Interview with Climate Activist Jonah Kirabo
Showcasing Climate Activists from the Global South
Interview with Ugandan Climate Activist Jonah Kirabo
What would you like to see leaders from the Global North and countries like Ireland to do help protect young people and to deal with the climate crisis?
Global North countries like Ireland must clearly do more to assist countries like mine which are already suffering the adverse effects of a warming planet to adapt.
I was glad when the COP27 in Sharm El Sheikh last November concluded with a monumental loss and damage fund, but we need to see more commitment from countries in the global north to ensure that this “bucket” is filled with funds to support communities that are already suffering. As leaders from the global north continue to take their time in making assessments of the fund’s structure and accessibility, communities in the global south are already facing the brunt of this crisis and can not continue to wait.
Global North leaders should also commit to keep fossil fuels in the ground. The science is clear, the reports like IPCC and the World Economic Forum’s Global Risk Report 2023 have shown us that we can not continue extracting new fossil fuel wells without making the planet warmer. We need a just transition and we need it now.
What do you think universities and academics could be doing to help young activists and people on the frontline of the climate crisis?
Universities, like we all know, are hubs of academics, research, technology, and development.
Universities should therefore lead the way and engage themselves in research and come up with reports that could guide policymakers and young activists.
Universities can also come up with workshops to help educate their students about the climate crisis, inspire innovation by encouraging students to come up with climate smart technologies, offer scholarships to young activists who want to educate themselves more on the climate crisis and also, lead by example through cutting down their carbon emissions themselves.
The fight for climate justice is everyone’s fight and universities, like everyone else, have a huge role to play.
How do you feel about the action and decisions that political leaders are making with regards to the climate crisis in the Global North?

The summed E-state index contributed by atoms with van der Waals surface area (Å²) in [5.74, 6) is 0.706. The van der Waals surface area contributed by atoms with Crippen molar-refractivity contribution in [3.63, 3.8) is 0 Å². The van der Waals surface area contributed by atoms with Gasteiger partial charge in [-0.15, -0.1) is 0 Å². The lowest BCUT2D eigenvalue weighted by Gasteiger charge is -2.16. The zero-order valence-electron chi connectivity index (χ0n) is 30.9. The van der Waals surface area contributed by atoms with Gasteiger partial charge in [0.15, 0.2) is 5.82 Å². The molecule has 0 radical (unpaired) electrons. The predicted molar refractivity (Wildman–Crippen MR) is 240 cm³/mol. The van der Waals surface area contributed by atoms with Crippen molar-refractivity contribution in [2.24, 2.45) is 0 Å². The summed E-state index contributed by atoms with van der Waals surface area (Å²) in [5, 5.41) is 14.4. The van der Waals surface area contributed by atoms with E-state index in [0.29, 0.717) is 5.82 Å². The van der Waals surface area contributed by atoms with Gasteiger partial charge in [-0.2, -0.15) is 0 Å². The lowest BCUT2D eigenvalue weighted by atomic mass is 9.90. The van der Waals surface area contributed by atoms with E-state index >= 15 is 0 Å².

The actions of leaders in the global north are really discouraging and disappointing. I feel like they are greedy and putting profits above people and the planet.
We are aware of the actions that must be taken to mitigate the worst effects of the climate crisis. The top priority is to halt all new fossil fuel expansion and dramatically accelerate the transition to renewable energy. However, some very powerful people from the Global North are opposed to the transition because of the profits they make from fossil fuel CEO’s and this is disheartening to say the least.
Who are the climate activists that inspire you?
I am inspired by every young climate activist who is using their voice and anything at their disposal to bring awareness to the climate crisis.
Climate activism is on many days exhausting, especially in the Global South where it can be misinterpreted by our leaders for being political and I salute every activist who wakes up everyday and chooses never to give up.
In my activism, I have been inspired by my friends Vanessa Nakate, Hilda Flavia Nakabuye and Edwin Namakanga. Globally, I salute Greta Thunberg, Licypriya Kangujam, Aisha Siddiqa from Pakistan - how I love her poems! and my friend Mitzi Jonelle from Philippines.
Hope for the future?
We are the last generation capable of halting climate change. We can and will do so. Many young people are slowly opening up and holding their leaders accountable. I trust that we will be able to deliver the change that we need and our societies will rejoice and blossom again, because there won’t be fumes polluting the air, our food will grow and nature will rejoice.
Click here to see more about Jonah's work.